French prosecutor speaks to media about teacher's beheading near Paris

A man holds a French flag which bear the words 'freedom of speech'

In Paris demonstrators gathered at the Place de la Republique to support freedom of speech

The suspect was born in Moscow.

The French police have arrested nine people after a suspect beheaded a school teacher in broad daylight on the street in a Paris suburb on Friday, police sources said.

Prosecutors said the attacker, shot dead by police soon after, wanted to punish the teacher for showing his pupils cartoons of the Prophet Mohammad in a civics class on freedom of expression earlier this month.

A suspect shot dead by police after the beheading of a history teacher near Paris was an 18-year-old Chechen, French police said.

The attack has upset moderate French Muslims, and a group of imams in the Lyon region were holding a special meeting on Sunday to discuss what the group called "the appalling assassination of our compatriot by a terrorist who in the name of an uncertain faith committed the irreparable".

The government has portrayed the killing as an attack on the heart of French values.

In Conflans-Sainte-Honorine, about 30 kilometers from Paris, bouquets of flowers were stacked in front of Paty's shuttered school.

Visibly moved, the president said that "the entire nation" stood ready to defend teachers and that "obscurantism will not win".

Four people, including a minor, have also been arrested. All were related to the assailant, the source added.

Demonstrations are being held in dozens of cities across France in a show of solidarity and defiance after the decapitation of a teacher outside his school on Friday for showing pupils cartoons of the Prophet Mohammed in a lesson on freedom of speech.

Witnesses said he was spotted at the school on Friday afternoon asking pupils where he could find Paty.

"According to my son, he was super nice, super friendly, super kind", said the parent, Nordine Chaouadi.

According to his school, Paty had given Muslim children the option to leave the classroom before he showed the cartoons, saying he did not want their feelings hurt.

A woman with brown hair wearing a mask has the word 'teacher' written in French on her forehead
A French teacher marches on the streets of Paris

There had been no previous indication that he was a potential radical, a source close to the investigation said. The teacher had discussed caricatures of Islam's Prophet Muhammad with his class, authorities said.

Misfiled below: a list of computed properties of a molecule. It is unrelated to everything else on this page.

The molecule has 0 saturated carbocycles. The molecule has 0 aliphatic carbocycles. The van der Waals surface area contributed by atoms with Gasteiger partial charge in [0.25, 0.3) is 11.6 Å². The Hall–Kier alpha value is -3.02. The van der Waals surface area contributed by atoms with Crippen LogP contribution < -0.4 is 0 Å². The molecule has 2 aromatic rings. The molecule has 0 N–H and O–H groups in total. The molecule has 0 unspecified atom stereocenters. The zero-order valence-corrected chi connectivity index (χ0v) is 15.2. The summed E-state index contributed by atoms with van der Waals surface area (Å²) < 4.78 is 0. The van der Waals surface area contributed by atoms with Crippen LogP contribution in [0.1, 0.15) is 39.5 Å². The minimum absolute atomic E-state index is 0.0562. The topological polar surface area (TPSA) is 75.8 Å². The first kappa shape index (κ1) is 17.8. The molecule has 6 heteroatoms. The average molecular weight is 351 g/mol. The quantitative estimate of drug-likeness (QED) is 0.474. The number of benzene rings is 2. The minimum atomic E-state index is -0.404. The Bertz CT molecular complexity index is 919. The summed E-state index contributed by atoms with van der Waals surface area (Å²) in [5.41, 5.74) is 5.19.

One who had been to school with him said he had become noticeably religious in recent years.

"I am a parent of a student at this college".

Darmanin also plans to bring into focus the question of the right to asylum, since an 18-year-old Chechen refugee, identified only as Abdoulakh A., is suspected of killing Paty.

Police were called to the area after receiving reports of a suspicious person loitering near the victim's school. They opened fire and he later died of his injuries. No explosives were found on his body after it was checked by a bomb disposal unit.

Reprising the "I am Charlie" slogan following the January 2015 attacks, Castex added, "I am more than ever Charlie".

Some waved French flags and brandished banners celebrating free expression, as speakers paid a somber tribute to the country's latest victim of terrorism.

The issue of the cartoons was revived last month when Charlie Hebdo chose to republish them to coincide with the start of the trial of accomplices in the 2015 attack.

It also comes just days after a follower of the Islamic State group who attacked a police officer with a hammer outside the Notre-Dame cathedral in Paris was sentenced to 28 years in jail.

Less than a month ago, a man originally from Pakistan used a meat cleaver to attack and wound two people who were on a cigarette break outside the offices where Charlie Hebdo was based at the time of the 2015 attack.

Seventeen people were killed in the three-day spree that heralded a wave of Islamist violence in France that has so far claimed more than 250 lives.

Charlie Hebdo responded to Friday's attack on its Twitter account, writing: "Intolerance has crossed a new threshold and does not seem to give ground to anything in imposing its terror on our country".

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